News Releases


Farmers Benefit from Favia’s Marketing Work
January 23, 2013

Farmers Benefit from Favia’s Marketing Work (pdf)

Release Date: January 23, 2013

Contact: Ashley Andre (Huibregtse), 608-224-5002
Jim Dick, Communications Director, 608-224-5020

EDITOR’S NOTE: This story is one of a series of feature stories highlighting DATCP employees and the programs they work in. 

MADISON Promoting the ‘orderly and efficient marketing of agricultural commodities’ in Wisconsin is an official state policy. So, by state statute, marketing orders can be issued to commodity producers to promote their product. That’s where Noel Favia and the Wisconsin Department of Agriculture, Trade and Consumer Protection (DATCP) come in.

“Noel Favia is a partner to the state’s seven marketing order boards. She assists with elections of board members, meeting minutes, assessment collection and annual reporting,” said Mike Powers, DATCP’s Agricultural Development Administrator.

The Marketing Boards, set up through these orders, support Wisconsin agriculture by using assessment dollars to finance research, product development, marketing and education in specific industries, which ultimately benefits thousands of the state’s farmers.

“Because of Noel, Wisconsin farmers can be confident that each order is moving forward to benefit the interests of the entire industry,” added Powers. “Her ability to work with anyone to create a positive solution is an asset to DATCP and Wisconsin agriculture.”

A marketing order allows producers of a specific commodity to elect a board from their own ranks. Each marketing board is set up as a nonprofit corporation and acts independently but under the general supervision of DATCP.

“Marketing orders and the boards they create are invaluable,” explained Favia. “Without marketing orders, there would not be funding for much needed education and research.”

Currently, Wisconsin’s marketing order boards include: cherries, cranberries, corn, milk, soybeans, ginseng and potatoes. Favia works closely with these groups as some have small budgets and no staff. Others manage budgets of millions of dollars.

Favia has worked at DATCP for over 19 years in food safety, agricultural resource management, agricultural development and the Secretary’s Office. In 1999, she took the full-time job as the Coordinator of the Marketing Order Program. Favia earned a histology degree from Aurora University and before coming to DATCP, had experience in retail and wholesale work.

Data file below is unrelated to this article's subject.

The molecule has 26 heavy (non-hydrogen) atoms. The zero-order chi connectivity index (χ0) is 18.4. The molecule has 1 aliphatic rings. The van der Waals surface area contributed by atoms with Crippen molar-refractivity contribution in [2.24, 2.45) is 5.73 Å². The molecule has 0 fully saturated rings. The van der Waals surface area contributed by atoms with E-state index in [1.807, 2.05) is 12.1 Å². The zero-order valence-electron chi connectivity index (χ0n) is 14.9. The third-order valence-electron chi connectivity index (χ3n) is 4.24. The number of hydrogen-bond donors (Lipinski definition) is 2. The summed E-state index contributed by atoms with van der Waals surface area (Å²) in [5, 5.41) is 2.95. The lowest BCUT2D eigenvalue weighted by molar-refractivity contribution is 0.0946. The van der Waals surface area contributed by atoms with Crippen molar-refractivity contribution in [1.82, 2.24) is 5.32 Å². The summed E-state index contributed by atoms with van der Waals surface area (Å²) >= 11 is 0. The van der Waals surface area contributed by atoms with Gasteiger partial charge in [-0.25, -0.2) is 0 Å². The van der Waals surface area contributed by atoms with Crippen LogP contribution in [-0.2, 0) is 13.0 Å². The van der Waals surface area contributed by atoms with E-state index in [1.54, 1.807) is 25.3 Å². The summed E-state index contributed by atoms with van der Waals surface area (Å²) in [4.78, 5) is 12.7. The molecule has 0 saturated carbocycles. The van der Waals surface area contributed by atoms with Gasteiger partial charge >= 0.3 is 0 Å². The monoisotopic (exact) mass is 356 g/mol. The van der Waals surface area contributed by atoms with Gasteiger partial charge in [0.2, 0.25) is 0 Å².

“I really enjoy being involved in marketing orders. My favorite part of my position is working with people,” said Favia. “I want to be there when they call and not have them listening to an automated message.”

While Favia did not grow up in agriculture, her variety of experiences has given her a wealth of information about the industry. One of the most educational opportunities for her and many others are field days planned by each commodity group. Field days could include a tour of a cranberry operation or learning more about potato production.

“Field days offer an opportunity to bring everyone up-to-date on research, the latest on pesticide application and much more,” said Favia. “They are a wonderful opportunity and sometimes the only time when the industry gets to together to meet and greet and discuss issues.”

While Favia has been coordinating the marketing orders for years, it is only that recently she took on a new responsibility of handling ginseng registrations and shipment certificates. To protect the industry, ginseng growers must register annually with DATCP. For each sale, a shipment certificate is required that certifies it as Wisconsin-grown.

“I was already working with the ginseng industry marketing order, and it made sense to also handle their registration and shipping paperwork,” said Favia. “In the first year doing this, we have become much more efficient and have been able to offer more of a check and balance to make sure everything is in order for a grower, from the registration to the shipping certificate to the assessment.”

When reflecting about the future of the marketing orders, Favia sees the biggest challenge as participation by the next generation. Now is the time, she says, for young people looking for leadership opportunities to step up and represent their industry by participating on the boards. If there are challenges in their industry, Favia wants to hear about it.

“I am willing to work with anybody about anything, but we can’t move forward if I don’t know the situation. I want producers to not be afraid to talk and keep communication open,” concluded Favia. “Whatever the issue, we can work it out together. That is the benefit of a marketing order.”